A Primer on Getting the Most Out of Priceline

The woman behind the checkout desk at Honolulu's Hilton Hawaiian Village leaned forward and asked in amazement, "How did you get that price?"

My secret: Booking with Priceline (http://www.priceline.com), I'd paid just $75 per night, plus tax and the $5.95 Priceline fee, for a room Hilton listed at $179.

Granted, that spring bargain carried limitations. I could specify the quality I wanted (one to four stars), but I had to name a price without knowing where in Honolulu I'd wind up. Once a Priceline bid is accepted, your credit card is charged for the entire stay--no refunds.

But as a faltering economy crimps travelers' plans, more hoteliers are turning to Priceline to fill their rooms. As a result, travelers with a high tolerance for surprises (and a willingness to do some homework) can shave 40% off the lowest published rates at 6,000 North American hotels.

Complaints of shoddy customer service have sparked improvements at the financially struggling enterprise. Priceline appointed a former state attorney general as consumer advisor, revamped its Web site and promises faster response times: Bids now get a "yes" or "no" within 15 minutes, and 80% of e-mail queries are answered within half an hour.

Priceline has also retooled its hotel rating system, adding a "2.5"-star category and a new resort designation. The company now offers rooms at about 40 resorts in Arizona, California, Florida, Hawaii, Puerto Rico and the U.S. Virgin Islands, and plans to add Cancun and the Bahamas this summer.

Some strategies for scoring a bargain stay though Priceline:

* Be a shrewd shopper. For current rates, check hotel sites, online travel agencies and a travel search engine such as Qixo (http://www.qixo.com), SideStep (http://www.sidestep.com) or FareChase (http://www.farechase.com).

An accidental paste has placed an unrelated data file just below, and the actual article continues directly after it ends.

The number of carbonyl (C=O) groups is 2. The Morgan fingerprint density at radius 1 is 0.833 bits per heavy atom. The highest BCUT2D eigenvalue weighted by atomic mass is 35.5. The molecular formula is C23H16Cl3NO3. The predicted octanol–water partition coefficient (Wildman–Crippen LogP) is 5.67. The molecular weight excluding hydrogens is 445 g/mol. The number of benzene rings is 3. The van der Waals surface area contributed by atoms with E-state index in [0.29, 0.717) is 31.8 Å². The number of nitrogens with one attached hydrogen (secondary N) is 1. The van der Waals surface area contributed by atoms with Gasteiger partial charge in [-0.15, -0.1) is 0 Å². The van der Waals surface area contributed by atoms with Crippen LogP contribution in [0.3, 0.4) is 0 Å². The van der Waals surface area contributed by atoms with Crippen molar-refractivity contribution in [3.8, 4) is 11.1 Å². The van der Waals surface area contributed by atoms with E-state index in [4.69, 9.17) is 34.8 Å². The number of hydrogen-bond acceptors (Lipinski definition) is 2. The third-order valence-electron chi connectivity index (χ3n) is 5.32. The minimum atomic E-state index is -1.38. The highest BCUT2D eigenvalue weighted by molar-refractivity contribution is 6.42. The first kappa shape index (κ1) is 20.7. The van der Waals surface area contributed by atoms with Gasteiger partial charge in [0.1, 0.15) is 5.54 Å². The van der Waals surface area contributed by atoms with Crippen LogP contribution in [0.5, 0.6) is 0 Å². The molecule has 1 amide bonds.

* Get some expert advice. Sheryl Mexic's detailed Priceline discussion board (http://pub4.ezboard.com/bpricelineandexpediabidding) offers bidding tips.

* Read the fine print. Larger cities are divided by zones, so if location is important, you should study the maps closely before you bid.

* Don't overbid. "Start by selecting a hotel quality category higher than what you would normally book, and name a very low price--perhaps 25% of Priceline's suggested rates," advises Jens Jurgen, a frequent Priceline customer and editor of the Travel Companion Exchange newsletter.

* Check rival Hotwire (http://www.hotwire.com). Like Priceline, this popular site doesn't reveal the hotel name or exact location until you fork over a credit card number. But Hotwire lists a price up front, giving you 30 minutes to decide. Since Priceline promises an answer within 15 minutes, you could research rates first, try Hotwire, bid less on Priceline and still go back to Hotwire if you strike out.

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Electronic Explorer appears monthly. Bly welcomes readers' comments; her e-mail address is http://LSBly@aol.com.

FOR THE RECORD Los Angeles Times Wednesday June 13, 2001 Home Edition Part A Part A Page 2 A2 Desk 2 inches; 50 words Type of Material: Correction Electronic explorer--In "A Primer on Getting the Most Out of Priceline" in the June 10 Travel section, the amount of time that Hotwire (www.hotwire.com) allows customers to decide whether to buy a travel product was incorrect. The Web site allows an hour. Also, the name of a publication edited by Jens Jurgen was incorrect. It is called TravelCompanions.com. For the Record Los Angeles Times Sunday June 17, 2001 Home Edition Travel Part L Page 6 Travel Desk 2 inches; 49 words Type of Material: Correction Electronic Explorer: In "A Primer on Getting the Most Out of Priceline" (June 10), the amount of time that Hotwire (http://www.hotwire.com) allows for customers to decide whether to buy a travel product was incorrect. The Web site allows an hour. Also, the name of a publication edited by Jens Jurgen was incorrect. It is called TravelCompanions.com.
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